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Sicily - Much More Than Marsala

Peter Bourne Peter Bourne
Sicily is a raw, bucolic yet enchantingly beautiful island scattering with ancient ruins and inhabited by a feisty population who don’t think of themselves as Italians but proudly ‘Sicilian’.

Their vinous history is as complex as their ethnicity, which is a unique melting pot of Greek, Moorish, Norman, Aragon, Jewish, Ottoman and Roman influences.

While it was the Phoenicians who introduced grape vines to Sicily, winegrowing only became widespread after the Greek colonization of Naxos and Syracuse in the eighth century. Over time Marsala (both sweet and dry) became Sicily’s most important wine and has highly sought by the Mediterranean traders, invaders and warmongers as the fortifieds of Spain, Madeira and Portugal.

(Tonnara di Scopello, Castellammare del Golfo, Italy - Photo by Samuel Ferrara on Unsplash)

The universal move to table wine consumption in the mid-20th century saw Marsala production slump with the focus of Sicilian winegrowers turning to simple, everyday styles - often made using French grape varieties like Chardonnay and Merlot.

A dynamic ‘renaissance’ over the last 40 years has seen a new focus on Sicily’s indigenous grapes made with modern winemaking practices – think cool ferments in stainless steel and the widespread use of French oak. If you’ve never heard of Carricante, Catarratto, Grillo and Inzolia you soon will.

These exciting white varieties are mirrored by red grapes such as Nero d’Avola, Frappato, Nerello Mascalese and its sibling, Nerello Cappuccino. While the majority of Sicily is warm, there are vineyards at 700-1000 metres on snow-clad Mount Etna that yield wines of restraint and finesse. Indeed, Mount Etna wines are the new ‘cool’ with hipster sommeliers in London, New York, Milan, Helsinki, Sydney and Melbourne scrambling for a meagre allocation.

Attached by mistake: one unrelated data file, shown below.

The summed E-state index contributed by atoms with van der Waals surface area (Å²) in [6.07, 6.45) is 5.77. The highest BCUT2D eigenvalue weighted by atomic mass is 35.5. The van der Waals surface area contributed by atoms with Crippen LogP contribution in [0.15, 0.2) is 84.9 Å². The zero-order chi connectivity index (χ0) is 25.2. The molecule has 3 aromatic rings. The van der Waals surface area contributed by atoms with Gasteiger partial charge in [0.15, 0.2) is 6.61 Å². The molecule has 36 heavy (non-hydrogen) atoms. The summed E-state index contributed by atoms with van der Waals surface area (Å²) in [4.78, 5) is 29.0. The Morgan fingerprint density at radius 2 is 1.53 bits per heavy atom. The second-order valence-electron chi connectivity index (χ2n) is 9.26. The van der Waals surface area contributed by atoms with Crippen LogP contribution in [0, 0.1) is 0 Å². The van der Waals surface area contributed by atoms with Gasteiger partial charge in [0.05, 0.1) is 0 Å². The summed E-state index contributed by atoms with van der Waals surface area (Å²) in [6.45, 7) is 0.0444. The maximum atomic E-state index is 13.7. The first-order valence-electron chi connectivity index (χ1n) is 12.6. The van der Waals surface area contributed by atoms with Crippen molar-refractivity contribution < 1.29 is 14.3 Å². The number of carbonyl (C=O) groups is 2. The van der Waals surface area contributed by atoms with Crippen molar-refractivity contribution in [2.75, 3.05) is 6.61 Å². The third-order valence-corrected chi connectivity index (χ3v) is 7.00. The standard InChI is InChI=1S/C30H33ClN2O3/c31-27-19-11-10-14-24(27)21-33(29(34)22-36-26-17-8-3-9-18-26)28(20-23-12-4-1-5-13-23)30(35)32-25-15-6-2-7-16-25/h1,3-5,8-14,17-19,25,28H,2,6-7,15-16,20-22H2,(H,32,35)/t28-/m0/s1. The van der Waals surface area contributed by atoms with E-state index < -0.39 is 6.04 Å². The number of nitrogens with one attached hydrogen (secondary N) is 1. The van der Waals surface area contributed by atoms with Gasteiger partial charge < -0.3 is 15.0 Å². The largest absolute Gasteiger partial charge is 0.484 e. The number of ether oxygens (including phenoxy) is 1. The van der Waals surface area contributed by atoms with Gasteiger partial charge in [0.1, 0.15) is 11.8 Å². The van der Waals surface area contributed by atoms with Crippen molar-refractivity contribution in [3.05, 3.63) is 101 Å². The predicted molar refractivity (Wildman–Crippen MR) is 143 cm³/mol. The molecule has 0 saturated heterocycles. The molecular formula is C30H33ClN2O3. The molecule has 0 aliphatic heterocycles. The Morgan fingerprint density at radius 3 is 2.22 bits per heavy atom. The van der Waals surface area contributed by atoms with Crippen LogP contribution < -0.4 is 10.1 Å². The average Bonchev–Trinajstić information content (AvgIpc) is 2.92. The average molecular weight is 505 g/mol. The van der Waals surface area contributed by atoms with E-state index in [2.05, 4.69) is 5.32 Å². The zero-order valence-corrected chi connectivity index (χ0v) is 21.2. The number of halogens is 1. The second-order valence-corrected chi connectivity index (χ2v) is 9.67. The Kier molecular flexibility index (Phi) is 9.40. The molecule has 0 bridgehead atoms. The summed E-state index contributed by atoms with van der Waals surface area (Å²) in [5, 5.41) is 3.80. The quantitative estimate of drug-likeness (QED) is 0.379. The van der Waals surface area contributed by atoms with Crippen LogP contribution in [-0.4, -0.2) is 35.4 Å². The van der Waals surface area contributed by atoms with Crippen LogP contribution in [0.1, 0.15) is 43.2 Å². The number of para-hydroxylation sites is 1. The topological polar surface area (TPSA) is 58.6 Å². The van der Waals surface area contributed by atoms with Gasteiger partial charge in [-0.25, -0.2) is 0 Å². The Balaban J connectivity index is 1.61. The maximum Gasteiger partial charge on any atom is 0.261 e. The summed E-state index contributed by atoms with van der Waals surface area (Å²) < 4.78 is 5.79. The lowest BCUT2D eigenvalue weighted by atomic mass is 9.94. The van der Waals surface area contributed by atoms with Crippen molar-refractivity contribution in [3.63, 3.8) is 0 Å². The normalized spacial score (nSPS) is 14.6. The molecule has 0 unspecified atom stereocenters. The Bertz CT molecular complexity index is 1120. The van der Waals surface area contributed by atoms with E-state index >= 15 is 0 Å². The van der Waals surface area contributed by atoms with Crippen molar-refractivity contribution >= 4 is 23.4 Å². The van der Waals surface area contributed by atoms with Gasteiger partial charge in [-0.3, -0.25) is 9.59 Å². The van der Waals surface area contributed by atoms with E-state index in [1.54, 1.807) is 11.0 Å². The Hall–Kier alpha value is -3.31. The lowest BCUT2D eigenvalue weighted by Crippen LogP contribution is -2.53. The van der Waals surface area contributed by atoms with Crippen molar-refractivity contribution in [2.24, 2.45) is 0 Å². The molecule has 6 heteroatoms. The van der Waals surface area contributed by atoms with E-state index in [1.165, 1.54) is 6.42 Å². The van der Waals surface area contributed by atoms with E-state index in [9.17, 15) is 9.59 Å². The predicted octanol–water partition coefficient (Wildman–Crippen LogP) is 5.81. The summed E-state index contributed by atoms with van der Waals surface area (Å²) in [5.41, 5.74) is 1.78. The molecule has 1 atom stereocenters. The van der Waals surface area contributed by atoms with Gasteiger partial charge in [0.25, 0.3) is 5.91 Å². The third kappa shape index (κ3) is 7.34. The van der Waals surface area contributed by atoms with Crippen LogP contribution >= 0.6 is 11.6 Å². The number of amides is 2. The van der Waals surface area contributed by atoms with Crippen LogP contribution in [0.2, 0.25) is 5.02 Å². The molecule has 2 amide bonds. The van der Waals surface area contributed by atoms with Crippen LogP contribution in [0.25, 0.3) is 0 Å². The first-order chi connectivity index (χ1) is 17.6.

Some basic facts

Sicily has approximately 110,000 hectares under vine, about 15 percent of Italy’s production and a little larger than the area of vines of Germany and Greece. Two-thirds of Sicilian grapes are white; a hangover from the heady Marsala days.

(Source: , © Mapbox, © OpenStreetMap)

Today Marsala’s key grapes (Catarratto, Grillo and Inzolia) are made into dry whites with fresh, bright, citrus flavours that are just made to drink with the abundance of seafood the Sicilians fish from the Mediterranean Sea.

Sicily’s hero red grape is Nero d’Avola. As the name implies, it’s a black grape originating from the Baroque city of Avola on Sicily’s south-eastern coast. Nero d’Avola is a boisterous variety with plenty of plummy fruit flavours, modest tannins and an acid-edged finish. West of Avola in the Vittoria region, Nero d’Avola takes on a more regal robe and (when blended with the fragrant red grape, Frappato) appears as Cerasuolo di Vittoria, Sicily’s only DOCG.

A Taste of Sicily

Seek out a bottle of COS Cerasuolo di Vittoria Classico DOCG 2016 (USD23) and you’ll be well rewarded. Think Shiraz meets Sangiovese blended with Tempranillo. Flavoursome but not ponderous, intense yet vibrant, its drinking well in its youth, even better in 5 or more years.  

Mount Etna is Sicily’s secret weapon with ‘wineheads’ from around the globe clamoring for Etna’s wines - be they white, pink or red. The white grape Carricante is zesty and bright with lemon pith flavours – try the Graci Etna Bianco DOC 2018 (USD24) and you’ll get the perky picture. 

(Vineyard by Mount Etna, Castiglione di Sicilia, Sicily)

Nerello Mascalese is Etna’s key red grape with a lithe frame (typical of Pinot Noir) and a fine tannin profile (like Nebbiolo),  it’s the darling of makers, marketers and consumers alike. Look out for Girolamo Russo A Rina Etna Rosso DOC 2017 (USD30), it’s a startling red with an almost pinotesque-like perfumes and structure. 

Wine is just one of Sicily’s attractions – the ruggedly beautiful landscape, the ancient architecture and the marvellous food make a compelling reason to visit. If you can’t make the journey – grab a bottle of Sicilian wine and drink the dream.



COS Cerasuolo di Vittoria Classico DOCG 2016 (USD23): 

Flavoursome but not ponderous, intense yet vibrant, its drinking well in its youth, even better in 5 or more years.  

Feudo Arancio Inzolia Sicilia IGT 2018 (USD9): Recommended well-chilled and paired with grilled swordfish and caponata.  

Graci Etna Bianco DOC 2018 (USD24): Great example of Mount Etna's white grape Carricante - 

zesty and bright with lemon pith flavours.

Girolamo Russo A Rina Etna Rosso DOC 2017 (USD30): Startling red with an almost pinotesque-like perfumes and structure. Great representative of Etna's key red grape, Nerello Mascalese.